PubMed ID
31047709 View in PubMed
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Growth and metabolism of adult polar cod (Boreogadus saida) in response to dietary crude oil.

https://arctichealth.org/en/permalink/ahliterature299780
Source
Ecotoxicol Environ Saf. 2019 May 06; 180:53-62
Publication Type
Journal Article
Date
May-06-2019
Author
Jasmine Nahrgang
Morgan L Bender
Sonnich Meier
Jordan Nechev
Jørgen Berge
Marianne Frantzen
Author Affiliation
Department of Arctic and Marine Biology, University of Tromsø, 9037, Tromsø, Norway. Electronic address: jasmine.m.nahrgang@uit.no.
Source
Ecotoxicol Environ Saf. 2019 May 06; 180:53-62
Date
May-06-2019
Language
English
Publication Type
Journal Article
Abstract
The increasing human presence in the Arctic shelf seas, with the expansion of oil and gas industries and maritime shipping, poses a risk for Arctic marine organisms such as the key species polar cod (Boreogadus saida). The impact of dietary crude oil on growth and metabolism of polar cod was investigated in the early spring (March-April) when individuals are expected to be in a vulnerable physiological state with poor energy stores. Adult polar cod were exposed dietarily to three doses of Kobbe crude oil during an eight weeks period and followed by two weeks of depuration. Significant dose-responses in exposure biomarkers (hepatic ethoxyresorufine-O-deethylase [EROD] activity and 1-OH phenanthrene metabolites in bile) indicated that polycyclic aromatic hydrocarbons (PAHs) were bioavailable. Condition indices (i.e. Fulton's condition factor, hepatosomatic index), growth, whole body respiration, and total lipid content in the liver were monitored over the course of the experiment. The majority of females were immature, while a few had spawned during the season and showed low hepatic lipid content during the experiment. In contrast, males were all, except for one immature individual, in a post-spawning stage and had larger hepatic energy stores than females. Most specimens, independent of sex, showed a loss in weight, that was exacerbated by exposure to crude oil and low hepatic liver lipids. Furthermore, females exposed to crude oil showed a significant elevation of oxygen consumption compared to controls, although not dose-dependent. This study highlights the importance of the energy status of individuals for their response to a crude oil exposure.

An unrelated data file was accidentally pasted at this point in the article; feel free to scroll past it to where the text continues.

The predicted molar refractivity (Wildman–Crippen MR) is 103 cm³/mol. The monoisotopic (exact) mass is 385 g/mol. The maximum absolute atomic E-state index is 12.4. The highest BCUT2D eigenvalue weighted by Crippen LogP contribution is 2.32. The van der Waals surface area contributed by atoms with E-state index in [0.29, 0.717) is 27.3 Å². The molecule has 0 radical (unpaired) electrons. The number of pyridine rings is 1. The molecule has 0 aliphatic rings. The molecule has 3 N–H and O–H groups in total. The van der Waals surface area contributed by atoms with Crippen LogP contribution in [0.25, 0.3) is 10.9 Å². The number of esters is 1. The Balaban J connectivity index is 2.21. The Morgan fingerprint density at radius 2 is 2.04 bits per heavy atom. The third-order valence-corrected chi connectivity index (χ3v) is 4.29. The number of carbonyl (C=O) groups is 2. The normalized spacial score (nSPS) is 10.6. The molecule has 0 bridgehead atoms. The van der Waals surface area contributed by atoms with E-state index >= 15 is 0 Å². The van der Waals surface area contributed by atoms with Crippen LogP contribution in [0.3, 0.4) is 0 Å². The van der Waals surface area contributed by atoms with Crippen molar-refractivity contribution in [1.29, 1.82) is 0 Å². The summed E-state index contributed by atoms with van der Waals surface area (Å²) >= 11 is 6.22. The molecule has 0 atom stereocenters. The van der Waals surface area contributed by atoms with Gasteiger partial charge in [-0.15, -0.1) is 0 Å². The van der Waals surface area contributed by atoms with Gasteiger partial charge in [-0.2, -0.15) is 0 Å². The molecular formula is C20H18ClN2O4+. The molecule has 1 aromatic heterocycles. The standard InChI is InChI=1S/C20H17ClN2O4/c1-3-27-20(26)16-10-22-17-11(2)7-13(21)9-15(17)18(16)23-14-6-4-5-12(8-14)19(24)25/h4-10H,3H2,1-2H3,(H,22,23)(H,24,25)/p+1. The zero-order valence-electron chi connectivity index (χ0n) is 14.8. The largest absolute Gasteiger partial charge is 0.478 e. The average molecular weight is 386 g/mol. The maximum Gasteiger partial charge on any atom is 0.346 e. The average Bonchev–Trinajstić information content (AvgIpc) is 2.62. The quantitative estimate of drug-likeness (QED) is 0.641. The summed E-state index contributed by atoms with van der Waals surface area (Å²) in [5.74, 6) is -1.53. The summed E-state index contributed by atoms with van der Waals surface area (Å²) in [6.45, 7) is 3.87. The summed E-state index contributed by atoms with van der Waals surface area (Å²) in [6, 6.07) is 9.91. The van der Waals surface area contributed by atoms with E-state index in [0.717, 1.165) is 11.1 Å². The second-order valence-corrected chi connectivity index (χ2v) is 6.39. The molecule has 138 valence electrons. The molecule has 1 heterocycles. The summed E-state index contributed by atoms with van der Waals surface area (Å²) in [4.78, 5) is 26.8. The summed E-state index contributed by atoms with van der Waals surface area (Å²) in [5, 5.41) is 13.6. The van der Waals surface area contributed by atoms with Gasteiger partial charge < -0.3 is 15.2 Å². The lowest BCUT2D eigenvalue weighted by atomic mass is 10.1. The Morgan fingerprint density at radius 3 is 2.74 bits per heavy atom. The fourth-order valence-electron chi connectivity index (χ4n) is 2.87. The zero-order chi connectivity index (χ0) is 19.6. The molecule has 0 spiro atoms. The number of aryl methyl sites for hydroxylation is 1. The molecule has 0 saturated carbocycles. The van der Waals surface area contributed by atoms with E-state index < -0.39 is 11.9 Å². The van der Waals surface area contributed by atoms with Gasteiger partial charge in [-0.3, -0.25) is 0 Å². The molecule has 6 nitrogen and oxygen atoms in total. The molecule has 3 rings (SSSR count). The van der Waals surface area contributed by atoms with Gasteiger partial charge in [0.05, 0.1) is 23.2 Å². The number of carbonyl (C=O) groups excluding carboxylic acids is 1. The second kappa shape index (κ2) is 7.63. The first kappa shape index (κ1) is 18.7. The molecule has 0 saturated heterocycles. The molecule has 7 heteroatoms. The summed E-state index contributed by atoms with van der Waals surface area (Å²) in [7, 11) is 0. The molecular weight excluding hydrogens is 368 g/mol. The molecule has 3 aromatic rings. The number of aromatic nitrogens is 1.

PubMed ID
31071648 View in PubMed
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The influence of Magnafloc10 on the acidic, alkaline, and electrodialytic desorption of metals from mine tailings.

https://arctichealth.org/en/permalink/ahliterature295836
Source
J Environ Manage. 2018 Oct 15; 224:130-139
Publication Type
Journal Article
Date
Oct-15-2018
Author
Kristine B Pedersen
Helena C Reinardy
Pernille E Jensen
Lisbeth M Ottosen
Juho Junttila
Marianne Frantzen
Author Affiliation
Akvaplan-niva AS, Fram Centre - High North Research Centre for Climate and the Environment, Hjalmar Johansens Gate 14, 9007, Tromsø, Norway. Electronic address: kristine.pedersen@akvaplan.niva.no.
Source
J Environ Manage. 2018 Oct 15; 224:130-139
Date
Oct-15-2018
Language
English
Publication Type
Journal Article
Keywords
Copper - chemistry - isolation & purification
Estuaries
Industrial Waste
Metals
Mining
Norway
Water Pollutants, Chemical - chemistry - isolation & purification
Water Purification
Abstract
Repparfjorden in northern Norway has been partly designated for submarine mine tailings disposal when the adjacent Cu mine re-opens in 2019. In order to increase sedimentation, the flocculant, Magnafloc10 is planned to be added to the mine tailings prior to discharge into the fjord. This study investigated the feasibility of reducing the Cu concentrations (375?mg/kg) in the mine tailings by applying electrodialytic extraction, including potential optimisation by adding Magnafloc10. In the acidic electrodialytic treatment (pH??12), Magnafloc10 reduced the extraction of Cu from 17% to 0.7%, due to the flocs remaining in the tailing slurries. The electric energy consumption per extracted Cu was similar in the acidic and alkaline electrodialytic treatments without the addition of Magnafloc10. In the alkaline electrodialytic treatment, the extraction of other metals was low (
PubMed ID
30036807 View in PubMed
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13 records – page 1 of 2.